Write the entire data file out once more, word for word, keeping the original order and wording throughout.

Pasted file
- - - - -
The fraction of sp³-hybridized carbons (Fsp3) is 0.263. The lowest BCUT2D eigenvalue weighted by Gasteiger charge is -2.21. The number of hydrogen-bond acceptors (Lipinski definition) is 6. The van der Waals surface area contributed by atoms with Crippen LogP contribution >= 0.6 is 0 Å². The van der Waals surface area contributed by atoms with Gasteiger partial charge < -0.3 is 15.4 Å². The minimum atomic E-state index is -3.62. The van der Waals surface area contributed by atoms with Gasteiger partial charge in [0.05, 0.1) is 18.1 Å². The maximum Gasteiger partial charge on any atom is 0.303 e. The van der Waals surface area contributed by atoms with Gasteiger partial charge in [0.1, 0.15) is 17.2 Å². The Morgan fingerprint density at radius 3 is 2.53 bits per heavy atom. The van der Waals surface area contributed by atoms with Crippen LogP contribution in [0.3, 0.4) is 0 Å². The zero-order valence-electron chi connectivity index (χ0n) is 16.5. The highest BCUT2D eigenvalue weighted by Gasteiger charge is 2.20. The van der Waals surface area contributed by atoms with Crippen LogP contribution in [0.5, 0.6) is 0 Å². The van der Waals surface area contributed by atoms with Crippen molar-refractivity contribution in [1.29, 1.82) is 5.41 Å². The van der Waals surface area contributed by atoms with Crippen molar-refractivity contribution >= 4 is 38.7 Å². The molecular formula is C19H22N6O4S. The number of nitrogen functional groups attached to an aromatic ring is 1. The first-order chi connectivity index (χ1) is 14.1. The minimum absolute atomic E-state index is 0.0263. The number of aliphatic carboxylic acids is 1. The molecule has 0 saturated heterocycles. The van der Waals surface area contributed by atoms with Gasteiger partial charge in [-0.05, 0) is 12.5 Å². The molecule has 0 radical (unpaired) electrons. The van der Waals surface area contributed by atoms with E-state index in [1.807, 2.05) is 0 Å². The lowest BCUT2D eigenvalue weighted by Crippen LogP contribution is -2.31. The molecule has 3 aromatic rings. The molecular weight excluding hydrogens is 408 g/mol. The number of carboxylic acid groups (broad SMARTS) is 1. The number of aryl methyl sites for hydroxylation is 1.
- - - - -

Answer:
The fraction of sp³-hybridized carbons (Fsp3) is 0.263. The lowest BCUT2D eigenvalue weighted by Gasteiger charge is -2.21. The number of hydrogen-bond acceptors (Lipinski definition) is 6. The van der Waals surface area contributed by atoms with Crippen LogP contribution >= 0.6 is 0 Å². The van der Waals surface area contributed by atoms with Gasteiger partial charge < -0.3 is 15.4 Å². The minimum atomic E-state index is -3.62. The van der Waals surface area contributed by atoms with Gasteiger partial charge in [0.05, 0.1) is 18.1 Å². The maximum Gasteiger partial charge on any atom is 0.303 e. The van der Waals surface area contributed by atoms with Gasteiger partial charge in [0.1, 0.15) is 17.2 Å². The Morgan fingerprint density at radius 3 is 2.53 bits per heavy atom. The van der Waals surface area contributed by atoms with Crippen LogP contribution in [0.3, 0.4) is 0 Å². The zero-order valence-electron chi connectivity index (χ0n) is 16.5. The highest BCUT2D eigenvalue weighted by Gasteiger charge is 2.20. The van der Waals surface area contributed by atoms with Crippen LogP contribution in [0.5, 0.6) is 0 Å². The van der Waals surface area contributed by atoms with Crippen molar-refractivity contribution in [1.29, 1.82) is 5.41 Å². The van der Waals surface area contributed by atoms with Crippen molar-refractivity contribution >= 4 is 38.7 Å². The molecular formula is C19H22N6O4S. The number of nitrogen functional groups attached to an aromatic ring is 1. The first-order chi connectivity index (χ1) is 14.1. The minimum absolute atomic E-state index is 0.0263. The number of aliphatic carboxylic acids is 1. The molecule has 0 saturated heterocycles. The van der Waals surface area contributed by atoms with Gasteiger partial charge in [-0.05, 0) is 12.5 Å². The molecule has 0 radical (unpaired) electrons. The van der Waals surface area contributed by atoms with E-state index in [1.807, 2.05) is 0 Å². The lowest BCUT2D eigenvalue weighted by Crippen LogP contribution is -2.31. The molecule has 3 aromatic rings. The molecular weight excluding hydrogens is 408 g/mol. The number of carboxylic acid groups (broad SMARTS) is 1. The number of aryl methyl sites for hydroxylation is 1.